Dubthon raises money for Duke Children’s Hospital for fourth year

Layla Culler, Contributing Writer

For the fourth year, the UNC Wilmington sorority Phi Mu, and the business fraternity Pi Sigma Epsilon have partnered up to help raise money for Duke Children’s Hospital by hosting a virtual dance marathon on March 20.

In the past, they have hosted Dubthon for eight hours on campus. However, with the coronavirus restrictions, they have had to convert this event into two hour live-streamed event with extra parts prerecorded.

Students can sign up to be a dancer for $15 on their website and donations can be made until April 30.

Everyone who has signed up to be a dancer will get a link sent to their email account on the day of the event. T-shirts with a special gift bag are also available for purchase.

“Our school is on a mission to help sick and injured kids in our local community. We are raising funds and awareness through Dance Marathon for our local Children’s Miracle Network Hospital, which treats children from our area and provides life-saving care to sick and injured kids in need,” per a statement on their website.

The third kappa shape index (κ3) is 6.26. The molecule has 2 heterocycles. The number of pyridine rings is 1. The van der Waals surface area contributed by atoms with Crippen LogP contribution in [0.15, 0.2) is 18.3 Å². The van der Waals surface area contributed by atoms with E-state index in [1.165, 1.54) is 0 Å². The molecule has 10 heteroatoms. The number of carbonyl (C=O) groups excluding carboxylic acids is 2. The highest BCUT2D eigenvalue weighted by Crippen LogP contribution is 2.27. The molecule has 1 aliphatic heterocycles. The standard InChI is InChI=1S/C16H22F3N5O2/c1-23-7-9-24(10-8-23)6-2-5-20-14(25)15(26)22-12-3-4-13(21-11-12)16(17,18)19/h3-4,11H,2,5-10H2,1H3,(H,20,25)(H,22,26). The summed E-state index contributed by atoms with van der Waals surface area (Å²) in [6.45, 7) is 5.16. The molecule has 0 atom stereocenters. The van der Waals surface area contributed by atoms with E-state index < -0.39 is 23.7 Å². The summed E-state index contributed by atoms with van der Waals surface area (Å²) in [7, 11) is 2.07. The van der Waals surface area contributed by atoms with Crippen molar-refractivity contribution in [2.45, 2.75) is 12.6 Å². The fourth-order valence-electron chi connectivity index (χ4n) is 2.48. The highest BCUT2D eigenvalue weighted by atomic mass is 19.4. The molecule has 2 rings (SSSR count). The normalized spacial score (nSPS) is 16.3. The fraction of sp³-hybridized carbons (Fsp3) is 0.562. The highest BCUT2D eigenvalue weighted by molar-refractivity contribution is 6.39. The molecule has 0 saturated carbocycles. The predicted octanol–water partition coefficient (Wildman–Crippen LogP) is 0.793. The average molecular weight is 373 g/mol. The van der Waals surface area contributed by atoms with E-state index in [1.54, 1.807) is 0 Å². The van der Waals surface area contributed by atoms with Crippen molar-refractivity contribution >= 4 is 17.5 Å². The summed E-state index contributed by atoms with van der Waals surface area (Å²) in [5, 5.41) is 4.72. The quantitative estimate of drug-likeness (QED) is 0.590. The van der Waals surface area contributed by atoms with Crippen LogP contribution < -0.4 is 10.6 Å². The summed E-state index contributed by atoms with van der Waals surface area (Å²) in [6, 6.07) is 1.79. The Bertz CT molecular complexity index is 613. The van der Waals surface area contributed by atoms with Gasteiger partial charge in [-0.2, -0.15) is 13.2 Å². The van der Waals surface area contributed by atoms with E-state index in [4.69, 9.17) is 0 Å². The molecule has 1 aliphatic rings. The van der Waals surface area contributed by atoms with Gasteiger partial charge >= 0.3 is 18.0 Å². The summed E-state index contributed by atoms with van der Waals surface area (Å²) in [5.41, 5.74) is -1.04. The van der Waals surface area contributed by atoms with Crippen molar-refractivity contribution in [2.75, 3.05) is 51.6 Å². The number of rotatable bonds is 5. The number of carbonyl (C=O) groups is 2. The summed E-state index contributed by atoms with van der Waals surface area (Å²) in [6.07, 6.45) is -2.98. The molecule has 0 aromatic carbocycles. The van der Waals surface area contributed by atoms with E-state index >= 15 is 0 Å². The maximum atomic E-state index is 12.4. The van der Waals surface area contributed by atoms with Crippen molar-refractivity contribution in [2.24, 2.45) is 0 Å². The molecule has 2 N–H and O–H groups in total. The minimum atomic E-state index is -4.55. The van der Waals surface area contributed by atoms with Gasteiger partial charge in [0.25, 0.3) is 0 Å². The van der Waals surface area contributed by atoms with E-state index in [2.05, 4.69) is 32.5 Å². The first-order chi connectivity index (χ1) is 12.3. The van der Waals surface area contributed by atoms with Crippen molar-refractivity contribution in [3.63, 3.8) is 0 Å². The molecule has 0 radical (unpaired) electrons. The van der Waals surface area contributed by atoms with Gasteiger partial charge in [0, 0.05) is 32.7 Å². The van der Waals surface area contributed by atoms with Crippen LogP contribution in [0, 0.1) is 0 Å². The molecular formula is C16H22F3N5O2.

They have been contacting various clubs and groups so they can incorporate their acts and performances into this event as well. Their fundraising goal for this year is a little bit lower than previous years at $35,000, but they are excited about what their current goal can accomplish.

“I’m excited about the change,” said Spencer Cathcart, a member of Pi Sigma Epsilon and the director of operations for Dubthon. “It’s a big challenge, but it’s something that we can definitely face. It’s all about the families. The greatest thing that I am looking forward to is seeing the families and seeing their faces again and seeing their excitement. It is something very rewarding.”

Cathcart is not the only one excited about what this year’s Dubthon holds.

“Collaborating with those people at the end of the day, knowing that you put in all of this work for the last six months and to do the reveal of the amount of money that you raised for them is something that I will be able to talk about for the rest of my life.” said Drew Lord, the public relations and social media chair of Pi Sigma Epsilon.

A patient at Duke Children’s Hospital stated that the one thing that she wished people knew about this event is how much it helped the families and parents of the children.

“I have seen what it can do and what all this money goes into,” said a patient from Duke Children’s Hospital. “I think that is something incredible.”